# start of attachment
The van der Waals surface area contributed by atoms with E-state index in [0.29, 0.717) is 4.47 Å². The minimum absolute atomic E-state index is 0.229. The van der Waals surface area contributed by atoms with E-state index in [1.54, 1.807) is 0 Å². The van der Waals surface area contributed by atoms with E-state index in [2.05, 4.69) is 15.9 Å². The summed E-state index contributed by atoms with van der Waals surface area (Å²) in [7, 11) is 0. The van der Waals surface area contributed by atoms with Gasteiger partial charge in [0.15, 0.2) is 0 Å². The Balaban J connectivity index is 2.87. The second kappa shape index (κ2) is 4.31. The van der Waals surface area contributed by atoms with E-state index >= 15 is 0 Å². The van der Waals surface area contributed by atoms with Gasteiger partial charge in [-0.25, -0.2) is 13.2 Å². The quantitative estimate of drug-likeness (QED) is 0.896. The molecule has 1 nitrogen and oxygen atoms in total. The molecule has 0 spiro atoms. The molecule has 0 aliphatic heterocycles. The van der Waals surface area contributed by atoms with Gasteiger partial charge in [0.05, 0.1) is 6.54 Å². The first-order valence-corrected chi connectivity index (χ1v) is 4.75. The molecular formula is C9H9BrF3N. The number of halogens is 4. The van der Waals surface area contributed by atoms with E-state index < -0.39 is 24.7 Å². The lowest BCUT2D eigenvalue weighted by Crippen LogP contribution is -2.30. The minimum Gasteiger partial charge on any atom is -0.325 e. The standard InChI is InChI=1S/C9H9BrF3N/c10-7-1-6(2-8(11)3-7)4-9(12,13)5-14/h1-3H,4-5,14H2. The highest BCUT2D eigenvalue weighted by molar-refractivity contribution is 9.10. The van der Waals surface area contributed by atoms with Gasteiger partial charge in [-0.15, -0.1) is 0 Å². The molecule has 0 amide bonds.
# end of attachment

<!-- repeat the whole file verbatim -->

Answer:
The van der Waals surface area contributed by atoms with E-state index in [0.29, 0.717) is 4.47 Å². The minimum absolute atomic E-state index is 0.229. The van der Waals surface area contributed by atoms with E-state index in [1.54, 1.807) is 0 Å². The van der Waals surface area contributed by atoms with E-state index in [2.05, 4.69) is 15.9 Å². The summed E-state index contributed by atoms with van der Waals surface area (Å²) in [7, 11) is 0. The van der Waals surface area contributed by atoms with Gasteiger partial charge in [0.15, 0.2) is 0 Å². The Balaban J connectivity index is 2.87. The second kappa shape index (κ2) is 4.31. The van der Waals surface area contributed by atoms with E-state index >= 15 is 0 Å². The van der Waals surface area contributed by atoms with Gasteiger partial charge in [-0.25, -0.2) is 13.2 Å². The quantitative estimate of drug-likeness (QED) is 0.896. The molecule has 1 nitrogen and oxygen atoms in total. The molecule has 0 spiro atoms. The molecule has 0 aliphatic heterocycles. The van der Waals surface area contributed by atoms with Gasteiger partial charge in [0.05, 0.1) is 6.54 Å². The first-order valence-corrected chi connectivity index (χ1v) is 4.75. The molecular formula is C9H9BrF3N. The number of halogens is 4. The van der Waals surface area contributed by atoms with E-state index < -0.39 is 24.7 Å². The lowest BCUT2D eigenvalue weighted by Crippen LogP contribution is -2.30. The minimum Gasteiger partial charge on any atom is -0.325 e. The standard InChI is InChI=1S/C9H9BrF3N/c10-7-1-6(2-8(11)3-7)4-9(12,13)5-14/h1-3H,4-5,14H2. The highest BCUT2D eigenvalue weighted by molar-refractivity contribution is 9.10. The van der Waals surface area contributed by atoms with Gasteiger partial charge in [-0.15, -0.1) is 0 Å². The molecule has 0 amide bonds.